Cryptology ePrint Archive: Report 2014/550

Function-Private Functional Encryption in the Private-Key Setting

Zvika Brakerski and Gil Segev

Abstract: Functional encryption supports restricted decryption keys that allow users to learn specific functions of the encrypted messages. Whereas the vast majority of research on functional encryption has so far focused on the privacy of the encrypted messages, in many realistic scenarios it is crucial to offer privacy also for the functions for which decryption keys are provided.

Whereas function privacy is inherently limited in the public-key setting, in the private-key setting it has a tremendous potential. Specifically, one can hope to construct schemes where encryptions of messages $m_1, \ldots, m_T$ together with decryption keys corresponding to functions $f_1, \ldots, f_T$, reveal essentially no information other than the values $\{ f_i(m_j)\}_{i,j\in [T]}$. Despite its great potential, the known function-private private-key schemes either support rather limited families of functions (such as inner products), or offer somewhat weak notions of function privacy.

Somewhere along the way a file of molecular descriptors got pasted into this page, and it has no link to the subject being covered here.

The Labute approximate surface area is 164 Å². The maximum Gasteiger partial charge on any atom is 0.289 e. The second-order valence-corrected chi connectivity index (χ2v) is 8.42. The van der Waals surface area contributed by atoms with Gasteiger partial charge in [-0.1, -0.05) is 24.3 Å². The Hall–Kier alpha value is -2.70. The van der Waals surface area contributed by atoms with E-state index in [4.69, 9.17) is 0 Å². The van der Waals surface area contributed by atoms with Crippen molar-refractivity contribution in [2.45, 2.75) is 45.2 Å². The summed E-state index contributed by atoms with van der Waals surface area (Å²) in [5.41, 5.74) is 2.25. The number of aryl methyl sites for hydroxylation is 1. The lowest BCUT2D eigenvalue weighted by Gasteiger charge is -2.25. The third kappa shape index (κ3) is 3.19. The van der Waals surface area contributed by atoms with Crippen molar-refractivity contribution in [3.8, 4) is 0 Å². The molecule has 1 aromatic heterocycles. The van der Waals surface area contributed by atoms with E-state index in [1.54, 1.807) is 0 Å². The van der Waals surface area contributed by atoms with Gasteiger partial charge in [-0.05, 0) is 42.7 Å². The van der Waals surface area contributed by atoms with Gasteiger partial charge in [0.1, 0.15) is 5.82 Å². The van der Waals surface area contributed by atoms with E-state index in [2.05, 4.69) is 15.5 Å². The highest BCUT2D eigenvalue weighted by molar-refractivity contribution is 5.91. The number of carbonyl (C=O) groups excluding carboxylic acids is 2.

We present a generic transformation that yields a function-private functional encryption scheme, starting with any non-function-private scheme for a sufficiently rich function class. Our transformation preserves the message privacy of the underlying scheme, and can be instantiated using a variety of existing schemes. Plugging in known constructions of functional encryption schemes, we obtain function-private schemes based either on obfuscation assumptions, on the Learning with Errors assumption, or even on general public-key encryption (offering various trade-offs between security and efficiency).

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Date: received 14 Jul 2014, last revised 23 Jul 2014

Contact author: segev at cs huji ac il

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Version: 20140724:055153 (All versions of this report)

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